After years of investigating what separates successful language learners from unsuccessful ones, I believe I have found the one thing that those who ultimately succeed and speak the language fluently, all have in common.
It’s not the course materials they use, or their ability to travel, it’s not a particular aspect of their “method”, it’s not their wealth, and it isn’t even their natural born intelligence.
Oh, but I’m passionate already! I “really really” want to speak the language! you may say – not good enough.
In fact, that’s way off what I’m talking about and even if you “really really” want it, you can still ultimately fail, as many have. The desire to speak a foreign language has to be so important to you that you would do anything to achieve it.
What are you willing to do to speak the language?
As part of the audio of the Language Hacking Guide, I had the chance to interview some successful language learners like Khatzumoto from AllJapaneseAllTheTime, Moses McCormick, Professor Arguelles and several others. Some of them may have extremely different approaches to learning a language compared to me, but each interview (each one about 45 minutes long) was nothing but agreement.
Rather than nitpick at our differences, I wanted to see what we all have in common despite our different backgrounds, end-goals and reasons to learn languages. If I had to summarise it briefly it’s simply that we would all do anything to reach our goals.
To show you what I mean, here is an excerpt of the interview with Moses McCormick. Definitely have a listen to see what he is willing to do to get some practise of his target languages: (click through to the website if you are reading this by RSS/e-mail).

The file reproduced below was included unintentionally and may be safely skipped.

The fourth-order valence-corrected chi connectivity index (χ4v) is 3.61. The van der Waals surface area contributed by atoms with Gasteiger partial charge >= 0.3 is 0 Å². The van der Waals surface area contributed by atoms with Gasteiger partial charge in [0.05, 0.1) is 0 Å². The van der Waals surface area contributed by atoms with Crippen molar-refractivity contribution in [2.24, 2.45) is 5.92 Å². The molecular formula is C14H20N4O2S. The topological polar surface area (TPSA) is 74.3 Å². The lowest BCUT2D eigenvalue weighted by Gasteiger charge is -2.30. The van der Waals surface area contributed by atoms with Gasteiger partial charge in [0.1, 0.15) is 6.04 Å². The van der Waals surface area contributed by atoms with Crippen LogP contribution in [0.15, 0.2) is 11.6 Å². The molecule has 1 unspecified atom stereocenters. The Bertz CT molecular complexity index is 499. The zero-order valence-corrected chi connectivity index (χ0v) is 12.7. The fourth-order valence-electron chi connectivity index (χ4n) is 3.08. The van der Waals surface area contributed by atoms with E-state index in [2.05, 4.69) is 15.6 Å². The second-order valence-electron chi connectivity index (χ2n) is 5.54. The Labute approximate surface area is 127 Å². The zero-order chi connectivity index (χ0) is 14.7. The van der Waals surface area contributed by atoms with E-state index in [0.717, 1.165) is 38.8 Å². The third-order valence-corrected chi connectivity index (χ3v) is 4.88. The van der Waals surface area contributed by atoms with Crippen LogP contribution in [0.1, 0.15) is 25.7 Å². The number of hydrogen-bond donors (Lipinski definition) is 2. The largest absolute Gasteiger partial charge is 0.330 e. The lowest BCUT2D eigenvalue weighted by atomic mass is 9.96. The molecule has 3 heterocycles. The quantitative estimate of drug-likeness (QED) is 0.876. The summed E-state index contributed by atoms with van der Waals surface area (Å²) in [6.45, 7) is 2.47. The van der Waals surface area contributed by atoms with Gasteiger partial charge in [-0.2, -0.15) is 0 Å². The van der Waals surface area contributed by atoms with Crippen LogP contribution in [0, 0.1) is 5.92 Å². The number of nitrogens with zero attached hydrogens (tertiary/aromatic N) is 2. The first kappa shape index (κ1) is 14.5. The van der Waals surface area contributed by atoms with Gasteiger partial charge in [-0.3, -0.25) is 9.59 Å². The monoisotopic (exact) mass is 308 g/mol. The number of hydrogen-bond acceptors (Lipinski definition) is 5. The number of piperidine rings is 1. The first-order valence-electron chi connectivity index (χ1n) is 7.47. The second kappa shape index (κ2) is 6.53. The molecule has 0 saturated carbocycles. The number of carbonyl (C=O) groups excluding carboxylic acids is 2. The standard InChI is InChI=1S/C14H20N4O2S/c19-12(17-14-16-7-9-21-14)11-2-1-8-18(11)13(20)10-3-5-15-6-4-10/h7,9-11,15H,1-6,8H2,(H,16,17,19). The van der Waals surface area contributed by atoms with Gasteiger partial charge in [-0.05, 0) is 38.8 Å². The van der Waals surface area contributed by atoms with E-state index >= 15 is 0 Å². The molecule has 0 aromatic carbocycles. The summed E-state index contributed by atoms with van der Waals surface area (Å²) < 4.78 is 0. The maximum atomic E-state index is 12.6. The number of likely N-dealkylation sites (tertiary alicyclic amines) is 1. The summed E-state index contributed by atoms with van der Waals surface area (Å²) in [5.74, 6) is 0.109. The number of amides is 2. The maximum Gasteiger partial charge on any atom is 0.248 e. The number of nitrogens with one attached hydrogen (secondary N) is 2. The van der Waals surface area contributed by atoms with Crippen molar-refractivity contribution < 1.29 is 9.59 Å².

Do you see what I mean? Moses was so passionate to get some practise of Hmong, that when people didn’t want to help him practise he did what was necessary to make it happen.
Would you have done the same in his situation? No? Then I’d say you aren’t passionate enough about your language.
I could party with other foreigners the entire time in my travels and that would give me a short-term “fix” of fun, but instead I decide to embrace making mistakes, avoid speaking English, and socialise almost exclusively with locals for the purposes of my language mission.
Sometimes it is very hard and stressful, without any of the glamour of travel you might think of – but I’m passionate about my goals, so I get results. In the short-term I make certain days much more difficult for myself, but in the long-term I reap the benefits of truly exploring local culture.
Would you be willing to do these things if you were abroad? If you “really want it” then the answer may still be no. Nearly all expats I meet who never learn the local language still “want to” learn it. Their problem is that they simply don’t care enough.
Stop comparing yourself to others – it’s your own journey
Maybe it’s easy for me because I travel? Or it’s easy for that some guy you know because he can afford private tutoring? No. These things don’t make a difference if you aren’t passionate. Any “perfect” method or situation is wasted on someone with no passion.
To continue from this, Khatzumoto gave an excellent metaphor of comparing language learning to the Olympics and how futile it is to just look at the end result of other people’s language learning and feel like you could never achieve that: